The Market Abuse Regulation (MAR) comes into force on 3 July 2016. The MAR provisions relating to market soundings will be of particular interest to many buy-side institutions. Yesterday, ESMA published for consultation its long-awaited proposed guidance for firms receiving market soundings and related enquiries   (Recipients).

This article summarises key aspects of the proposed guidelines and considers their potential practical impact by reference to the recommendations from the FCA’s thematic review, “Asset management firms and the risk of market abuse”, in which the FCA set out good and poor practices on soundings last year (TR15/1).

In summary, many of the proposed guidelines are similar to practices endorsed by the FCA in TR15/1. Therefore a firm that has followed the FCA’s recommendations should not need to make significant operational or procedural changes.

ESMA invites comments on the guidelines by 31 March 2016.


Internal procedures and training

  • Recipients  must  establish, implement and maintain internal procedures to ensure that information received from a market sounding is communicated within firms on a “need to know” basis and through pre-determined reporting lines only. Firms must appropriately train staff who receive and process information from soundings on internal procedures and the relevant provisions of MAR. These provisions apply to all information received from market soundings and not only information identified by the Discloser as “inside information”.
  • There must be a clearly identified function or body responsible for assessing whether the information received from the market sounding is “inside information” and it should have properly trained staff.

Internal contact points

  • Recipients may designate an internal “contact point” or a specific person to receive market soundings. Similarly, in TR15/1 the FCA observed that an initial point of contact independent from the fund manager enabled the assessment of sounding enquiries without sharing information with the manager.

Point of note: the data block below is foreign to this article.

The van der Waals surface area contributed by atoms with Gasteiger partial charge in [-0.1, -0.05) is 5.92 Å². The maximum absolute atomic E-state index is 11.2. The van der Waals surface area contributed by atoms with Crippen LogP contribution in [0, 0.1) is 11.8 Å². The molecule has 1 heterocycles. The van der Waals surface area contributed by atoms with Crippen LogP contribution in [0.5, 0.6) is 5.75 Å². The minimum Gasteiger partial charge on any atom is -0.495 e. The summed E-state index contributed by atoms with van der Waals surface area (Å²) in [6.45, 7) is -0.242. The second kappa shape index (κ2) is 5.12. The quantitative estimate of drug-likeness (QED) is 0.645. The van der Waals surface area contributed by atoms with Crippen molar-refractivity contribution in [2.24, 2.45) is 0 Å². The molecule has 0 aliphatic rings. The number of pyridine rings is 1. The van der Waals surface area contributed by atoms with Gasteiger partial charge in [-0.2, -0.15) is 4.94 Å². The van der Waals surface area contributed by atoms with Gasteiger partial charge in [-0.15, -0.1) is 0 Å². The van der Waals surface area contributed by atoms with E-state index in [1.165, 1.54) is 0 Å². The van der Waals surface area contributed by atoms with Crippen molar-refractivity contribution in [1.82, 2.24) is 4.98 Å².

• ESMA requires Recipients to record evidence of the decision   to appoint a designated person (or contact point) and how this information is shared with Disclosers.


A communication of information, before the announcement of a transaction, aiming to gauge the interest of potential investor(s) in a transaction.

Insider lists

  • For each market sounding, recipients must draw up a list of those employees who possess inside information communicated by a market sounding. Likewise, in TR15/1 the FCA encourages firms to maintain a detailed log of insiders and to keep that group as small as possible. Accordingly, we expect many firms already comply with this requirement.

Independent assessment

  • After a market sounding approach, or when informed by a Discloser that information is no longer inside information, Recipients should independently assess whether they have inside information, including taking into consideration information it may hold from sources other than the Discloser. We expect that many institutions will already be taking such steps in practice.
  • Where a Recipient disagrees with a Discloser that it is not in possession of inside information and  the  Recipient  based  its assessment exclusively on the information that the Discloser shared, it must tell the Discloser. However, if the Recipient based its assessment additionally on information not given by the Discloser, it need not notify the Discloser that it disagrees.
  • Similarly, where a Discloser notifies a Recipient that it  is “cleansed” (that is, the information is no longer inside information), but the Recipient considers that it is still “inside” it must tell the Discloser if it considers that this is because of information provided by the Discloser only. If the Recipient considers that the information remains inside information because it has information from other sources, it should not tell the Discloser.